Last Thursday I attended my first-ever Garden Party to benefit the Moore Center. I am pretty sure most of Manchester was there for the 13th annual soiree, which made me realize I have missed some really great parties over the last 12 years.
I was invited by my friend Ruth Ansell and her colleague Alyssa Graham from Ansell & Anderson, PA. The trust and estate attorney's office was one of many sponsors of this tremendous networking event.
Among those in attendance were Lisa Landry and Pam Wilbur of Savvy Workshop, and the boys of Elm Grove Properties — Dave Schleyer, Newton Kershaw and Mark Roy.
I also got to catch up with several old friends from Dartmouth-Hitchcock, including Jodi Stewart and Mary Ann Aldrich, and I finally got to match a face to the name Linette Handschumaker, a board member of the YWCA. Arthur Sullivan, who sits on the Moore Center's board, hosted the early evening event on the front lawn of Brady Sullivan Tower, and I couldn't walk two feet through the large tent without bumping into someone I know or have wanted to meet.
We were all there to support the Moore Center, a very important non-profit in our city that provides an array of important services for our neighbors with intellectual and developmental disabilities and acquired brain disorder
So many people appreciate the work of the Moore Center that it brings people from all political affiliations together. Mayor Ted Gatsas, a Republican, was the honorary chair for the event that honored the good works of former Democratic Governor John Lynch and Dr. Susan Lynch.
I have never had the honor of meeting Dr. Lynch, but I have always been impressed with the way her husband can put political differences aside to find common ground in a political situation or just support a good cause. During his four terms, I lost track of the number of times he came out to support a Union Leader event just days after this newspaper published an unflattering editorial about him. And he continues to support Union Leader events today.
The governor is as genuine as they come, and the amazing turnout of people there to honor him and Dr. Lynch indicates that I am not the first one to recognize this. I am sure next year's Moore Center Garden Party will have equally deserving honorees, and it's a party I will not miss.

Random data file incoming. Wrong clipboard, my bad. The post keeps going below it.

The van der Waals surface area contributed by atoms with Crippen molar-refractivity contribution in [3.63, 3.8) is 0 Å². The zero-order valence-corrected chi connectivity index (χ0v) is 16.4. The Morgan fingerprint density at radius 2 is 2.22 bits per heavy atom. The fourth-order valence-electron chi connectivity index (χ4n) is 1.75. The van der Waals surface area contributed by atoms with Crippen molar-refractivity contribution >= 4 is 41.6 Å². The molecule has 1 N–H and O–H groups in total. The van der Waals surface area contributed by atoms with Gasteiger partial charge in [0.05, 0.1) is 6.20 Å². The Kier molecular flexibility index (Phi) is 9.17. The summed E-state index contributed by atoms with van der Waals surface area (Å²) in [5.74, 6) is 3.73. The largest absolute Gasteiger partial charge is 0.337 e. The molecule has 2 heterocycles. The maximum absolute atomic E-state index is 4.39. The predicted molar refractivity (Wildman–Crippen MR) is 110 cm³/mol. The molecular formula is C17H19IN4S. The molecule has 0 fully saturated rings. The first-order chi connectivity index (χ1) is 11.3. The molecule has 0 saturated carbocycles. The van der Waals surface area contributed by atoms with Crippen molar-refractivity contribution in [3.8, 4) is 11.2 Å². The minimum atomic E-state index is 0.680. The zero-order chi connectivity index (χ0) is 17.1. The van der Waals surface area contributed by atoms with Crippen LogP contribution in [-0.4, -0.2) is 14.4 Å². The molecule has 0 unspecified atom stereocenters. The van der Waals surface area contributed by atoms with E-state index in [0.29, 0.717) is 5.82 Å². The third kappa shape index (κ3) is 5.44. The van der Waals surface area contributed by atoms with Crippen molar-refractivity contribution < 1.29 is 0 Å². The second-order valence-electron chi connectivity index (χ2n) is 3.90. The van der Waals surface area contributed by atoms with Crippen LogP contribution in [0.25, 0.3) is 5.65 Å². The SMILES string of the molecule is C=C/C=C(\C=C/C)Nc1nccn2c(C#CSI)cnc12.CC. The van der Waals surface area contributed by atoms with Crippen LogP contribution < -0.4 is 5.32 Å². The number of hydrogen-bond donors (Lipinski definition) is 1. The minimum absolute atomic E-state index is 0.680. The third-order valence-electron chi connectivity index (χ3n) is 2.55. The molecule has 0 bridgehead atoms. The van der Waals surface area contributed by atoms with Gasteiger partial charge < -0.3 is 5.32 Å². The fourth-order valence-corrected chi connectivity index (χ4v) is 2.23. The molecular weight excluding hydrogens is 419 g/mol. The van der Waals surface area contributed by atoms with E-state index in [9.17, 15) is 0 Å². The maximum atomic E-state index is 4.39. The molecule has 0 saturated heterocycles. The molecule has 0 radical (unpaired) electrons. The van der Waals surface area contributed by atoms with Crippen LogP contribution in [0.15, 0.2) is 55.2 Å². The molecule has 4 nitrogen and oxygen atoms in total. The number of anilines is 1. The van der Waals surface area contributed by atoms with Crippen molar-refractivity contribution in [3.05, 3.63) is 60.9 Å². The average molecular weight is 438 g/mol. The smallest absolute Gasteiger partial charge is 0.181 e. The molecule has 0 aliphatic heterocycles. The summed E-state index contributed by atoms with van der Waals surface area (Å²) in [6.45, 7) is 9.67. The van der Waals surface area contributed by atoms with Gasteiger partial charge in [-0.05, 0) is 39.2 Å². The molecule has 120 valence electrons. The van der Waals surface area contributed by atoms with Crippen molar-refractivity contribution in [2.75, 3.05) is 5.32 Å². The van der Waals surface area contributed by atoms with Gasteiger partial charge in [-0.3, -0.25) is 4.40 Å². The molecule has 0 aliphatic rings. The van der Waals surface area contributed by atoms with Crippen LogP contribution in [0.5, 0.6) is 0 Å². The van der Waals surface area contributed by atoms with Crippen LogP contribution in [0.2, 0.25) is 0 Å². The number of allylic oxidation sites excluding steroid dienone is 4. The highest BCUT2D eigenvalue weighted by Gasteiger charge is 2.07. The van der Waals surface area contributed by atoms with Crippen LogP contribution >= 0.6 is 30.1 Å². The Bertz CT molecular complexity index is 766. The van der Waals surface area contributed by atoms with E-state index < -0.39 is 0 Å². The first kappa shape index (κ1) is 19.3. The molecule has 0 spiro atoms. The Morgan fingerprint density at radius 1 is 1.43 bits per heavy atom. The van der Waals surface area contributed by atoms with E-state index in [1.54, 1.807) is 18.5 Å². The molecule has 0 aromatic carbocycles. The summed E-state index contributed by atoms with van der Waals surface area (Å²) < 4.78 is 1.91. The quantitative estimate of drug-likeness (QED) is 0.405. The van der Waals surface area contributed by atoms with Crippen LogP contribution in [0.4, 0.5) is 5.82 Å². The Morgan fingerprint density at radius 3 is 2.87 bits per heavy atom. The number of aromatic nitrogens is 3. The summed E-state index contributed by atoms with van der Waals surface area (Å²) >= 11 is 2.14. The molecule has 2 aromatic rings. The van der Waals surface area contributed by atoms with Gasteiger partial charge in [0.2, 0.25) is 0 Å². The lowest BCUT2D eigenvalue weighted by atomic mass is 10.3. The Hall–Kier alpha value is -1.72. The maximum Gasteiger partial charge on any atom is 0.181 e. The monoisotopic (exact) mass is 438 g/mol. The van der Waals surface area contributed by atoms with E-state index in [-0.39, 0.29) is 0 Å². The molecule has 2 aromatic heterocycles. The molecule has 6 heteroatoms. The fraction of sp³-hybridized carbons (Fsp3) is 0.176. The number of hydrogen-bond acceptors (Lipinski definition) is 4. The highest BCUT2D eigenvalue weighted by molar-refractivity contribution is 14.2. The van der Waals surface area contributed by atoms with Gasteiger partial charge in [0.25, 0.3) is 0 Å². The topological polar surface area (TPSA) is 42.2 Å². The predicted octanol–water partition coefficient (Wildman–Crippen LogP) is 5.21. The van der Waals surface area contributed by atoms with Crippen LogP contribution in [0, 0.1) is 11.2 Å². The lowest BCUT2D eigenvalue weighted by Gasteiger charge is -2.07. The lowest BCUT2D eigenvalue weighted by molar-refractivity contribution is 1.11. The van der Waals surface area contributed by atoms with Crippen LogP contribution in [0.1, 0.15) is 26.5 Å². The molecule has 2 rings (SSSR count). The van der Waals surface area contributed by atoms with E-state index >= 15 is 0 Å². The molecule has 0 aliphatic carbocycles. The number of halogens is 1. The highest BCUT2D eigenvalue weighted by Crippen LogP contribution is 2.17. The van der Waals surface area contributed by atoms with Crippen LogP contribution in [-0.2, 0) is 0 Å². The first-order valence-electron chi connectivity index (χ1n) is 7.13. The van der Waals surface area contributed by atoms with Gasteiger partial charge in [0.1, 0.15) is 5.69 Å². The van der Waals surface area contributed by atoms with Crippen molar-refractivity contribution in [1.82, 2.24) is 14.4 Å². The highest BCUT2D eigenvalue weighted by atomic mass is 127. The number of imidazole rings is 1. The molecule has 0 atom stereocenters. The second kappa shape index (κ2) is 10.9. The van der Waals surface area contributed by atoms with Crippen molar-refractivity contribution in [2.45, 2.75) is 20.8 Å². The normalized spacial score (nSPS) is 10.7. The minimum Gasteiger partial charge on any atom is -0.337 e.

Registering for gifts at a big box store is one of those things that engaged couples and parents-to-be have just come to accept. That's why I keep seeing the same George Foreman grill and Graco exersaucer at every yard sale I go to.
But I have recently come across a couple of registry opportunities that offer more individuality and other benefits to local communities. Nearbyregistry.com is an online registry made up of local retailers. Allison Grappone came up with the idea after her own wedding in 2009 and she launched the website after winning the 2011 NH Startup Challenge. Now, New Hampshire retailers and service providers, some of whom may have no way to sell products online themselves, can offer gifts in a registry format alongside other local businesses.
Most of the businesses represented on nearbyregistry.com are in the Concord area, but Grappone will be signing on Manchester businesses and non-profits at a workshop on Thursday, July 11, from noon to 1 p.m. at the abi Innovation Hub on Elm Street. Encorebabyregistry.com is another out-of-the-box site I just learned of. It is for parents-to-be. It doesn't have any local ties that I can find, but it's an excellent concept for anyone expecting a baby.
Encorebabyregistry.com lets new parents create an online registry that requests a mix of new and used items. For example, parents can just ask for a generic bouncy seat and see whether one of their gift givers has a used one to give or loan them. If they prefer a new item, maybe for something that has stricter safety guidelines like a car seat, they can name a specific brand and ask that it be new.
I just love this idea, and wish it had been around for my first child.
The Prouty comes to Manchester
In 1982, four nurses pedaled their way across the White Mountains of New Hampshire to raise money and awareness for cancer research in honor of one of their patients, Audrey Prouty.
Today, The Prouty has turned into a two-day event of fundraising through biking, walking, rowing and golf. And one Prouty cycling event, called The Ultimate ride, starts right here in Manchester on July 12. The group will leave from Saint Anselm College in waves beginning at 5:45 a.m. Two days, and 200 miles later (yes, they stop to sleep and eat), they will finish with other Prouty event participants at a cookout in Hanover.
I don't know many people who can ride 200 miles, but if you are one of them, it's not too late to sign up. Registration ends on July 5 and it looks like a very organized affair. Registration for shorter distances and other Prouty events is also still open. Visit www.theprouty.com for more information.
NH365.ORG Events of the Week
Independence Day is this week, and the New Hampshire Fisher Cats are celebrating it right with three nights of fireworks after their games on Thursday, Friday and Saturday. All the games against the Binghamton Mets start at 7 p.m.
The City of Manchester's fireworks will fire off from the Notre Dame Bridge at 9 p.m. on Wednesday. The fireworks can be viewed from Arms Park and other nearby places, and Commercial Street will be restricted to pedestrians-only beginning at 8 p.m.
You can find a link to fireworks displays planned around the state in the lower right-hand corner of the NH365.org homepage.
If you have an interesting item for Scene in Manchester, write to Scene@UnionLeader.com.